It’s panto time again and the part of the year when theatres anticipate taking a third of their annual income in just six weeks. Unless you know you’re onto a winner, it’s pretty nerve-wracking which is why venues have regular Dames to build the brand or, in the case of the New Vic in Newcastle-under-Lyme, a classic children’s story.

Kenneth Grahame’s The Wind in The Willows charts the adventures of Mole, Ratty and Badger and the egregious Mr Toad. Although artistic director Theresa Heskins has adapted the book, this year she is busy in Northampton directing the national tour of The Worst Witch, starring the wonderful Polly Lister, and so has handed on the director’s mantle to Peter Leslie Wild. Good decision.

Alicia McKenzie’s Mole starts the show, waking from hibernation and eschewing much needed spring cleaning to explore the world above ground. It’s this lack of prudence that leads Moley into all sorts of scrapes, and we love her for it. Ratty is a precise Richard Keightley, whom you absolutely believe would rather mess about in boats than do anything else, but if Mole needs to be rescued, he’s your man. And Badger, he’s a big burly creature and rather solitary in the book, but Heskins has a shock in store for aficionados. She has written a lady badger, erudite and socially engaged, with excellent organisational skills, and Emma Manton pulls her off with elan.

New Vic Theatre_The Wind In The Willows_image by Andrew Billington_7Toad is an upper-class buffoon*, and in 2011 at Manchester’s Library Theatre Paul Barnhill gave us Toad as Boris Johnson, which fitted perfectly. It’s a measure of the times that you probably couldn’t do that now. Here, Toad is a cross-check plus-foured Rob Witcomb, who ruthlessly charms us into liking this overgrown over-rich child who wreaks havoc across the countryside without regret. However, Heskins has redemption in store for him. I’ll come back to that.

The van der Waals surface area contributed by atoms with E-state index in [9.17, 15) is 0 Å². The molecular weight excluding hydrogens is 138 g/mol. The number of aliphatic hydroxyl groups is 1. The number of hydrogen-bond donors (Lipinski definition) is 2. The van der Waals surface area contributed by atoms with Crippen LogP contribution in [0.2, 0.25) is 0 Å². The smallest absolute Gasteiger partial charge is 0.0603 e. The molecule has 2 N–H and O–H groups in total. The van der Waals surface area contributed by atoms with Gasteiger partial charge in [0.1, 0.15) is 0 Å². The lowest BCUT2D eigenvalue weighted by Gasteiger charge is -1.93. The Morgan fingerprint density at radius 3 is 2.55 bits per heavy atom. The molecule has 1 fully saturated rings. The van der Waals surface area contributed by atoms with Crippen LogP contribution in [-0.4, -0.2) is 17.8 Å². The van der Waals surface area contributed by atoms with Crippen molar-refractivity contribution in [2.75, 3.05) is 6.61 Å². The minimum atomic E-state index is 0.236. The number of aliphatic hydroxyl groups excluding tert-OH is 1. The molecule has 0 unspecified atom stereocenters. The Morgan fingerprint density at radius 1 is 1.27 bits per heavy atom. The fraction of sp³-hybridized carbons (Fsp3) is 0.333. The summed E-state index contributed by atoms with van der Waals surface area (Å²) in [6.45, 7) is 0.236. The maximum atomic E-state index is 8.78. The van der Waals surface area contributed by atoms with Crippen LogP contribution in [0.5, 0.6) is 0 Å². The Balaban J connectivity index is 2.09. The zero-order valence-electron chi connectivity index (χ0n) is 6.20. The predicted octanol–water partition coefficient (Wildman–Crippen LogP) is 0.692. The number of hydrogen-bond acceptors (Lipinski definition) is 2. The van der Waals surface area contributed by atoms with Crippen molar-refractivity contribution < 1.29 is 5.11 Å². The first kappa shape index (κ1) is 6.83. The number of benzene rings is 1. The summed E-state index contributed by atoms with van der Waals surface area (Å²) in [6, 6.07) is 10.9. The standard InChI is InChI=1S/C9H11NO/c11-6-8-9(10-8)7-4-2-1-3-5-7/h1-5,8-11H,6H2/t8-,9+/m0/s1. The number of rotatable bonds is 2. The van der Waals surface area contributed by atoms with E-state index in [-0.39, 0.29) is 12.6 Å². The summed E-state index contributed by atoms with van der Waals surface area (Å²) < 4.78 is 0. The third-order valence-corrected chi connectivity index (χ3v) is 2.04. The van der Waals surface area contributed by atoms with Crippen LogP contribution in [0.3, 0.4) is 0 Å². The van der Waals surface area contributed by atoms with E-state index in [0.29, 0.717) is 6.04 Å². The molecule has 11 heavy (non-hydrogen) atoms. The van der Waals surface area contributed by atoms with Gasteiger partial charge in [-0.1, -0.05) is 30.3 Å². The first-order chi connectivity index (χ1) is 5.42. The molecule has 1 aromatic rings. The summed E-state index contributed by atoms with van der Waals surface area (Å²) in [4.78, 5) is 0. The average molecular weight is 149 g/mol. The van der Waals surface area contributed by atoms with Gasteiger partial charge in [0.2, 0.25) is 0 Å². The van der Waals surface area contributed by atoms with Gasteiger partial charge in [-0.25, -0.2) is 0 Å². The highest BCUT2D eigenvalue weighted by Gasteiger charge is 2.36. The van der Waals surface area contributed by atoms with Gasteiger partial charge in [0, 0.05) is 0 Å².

There are seven others in the cast who play lots of other parts – I think the quick-change dressers should take a bow – and everyone sings or plays a musical instrument. Everyone is good but special mention is due to Keiran Buckeridge who is the show MD and keeps it all together beautifully while also playing Mr Fox, a role he was born to deliver. There is also a team of youngsters who play small animals and sing nicely.

If I have a quibble about the production, it’s that act one is busy visually and thematically and there’s little time for the audience to settle and enjoy the characters as we’re being dazzled by clever spectacle that will be familiar to fans of Sally Cookson’s work. Act two is a different matter. There’s room for the story to breathe and the set piece around the silent movie train sequence is a work of genius.

New Vic Theatre_The Wind In The Willows_image by Andrew Billington_8As for Toad’s redemption, the politics of the story are complicated. It’s really a celebration of bourgeois fortitude, generosity and determination. In the book, Toad is an upper class ass who lives in a huge house and does what he likes. Up the road, the Wild Wood is full of weasels and stoats, nasty oiks who are venal, lazy and would cut your throat for a glass of ale. While Toad is in jail atoning for his crimes, the wild wooders take over Toad Hall and start to eat and drink their way through the cellars, but Badger, Ratty and Mole, our middle class heroes, liberate the Hall and return it to Toad’s care.

Heskins is having none of this, and I suspect, in another sign of the times, we too would find it quite difficult to take. I shan’t give any more away, I’ll just say this: it’s Christmas, you’re allowed a happy ending.

By Chris Wallis, Theatre Editor 

Images by Andrew Billington 

*The scientific name for the common toad is Bufo bufo. Isn’t that a coincidence?


The Wind in the Willows is on at the New Victoria Theatre in Stoke-on-Trent until January 26, 2019. For more information, click here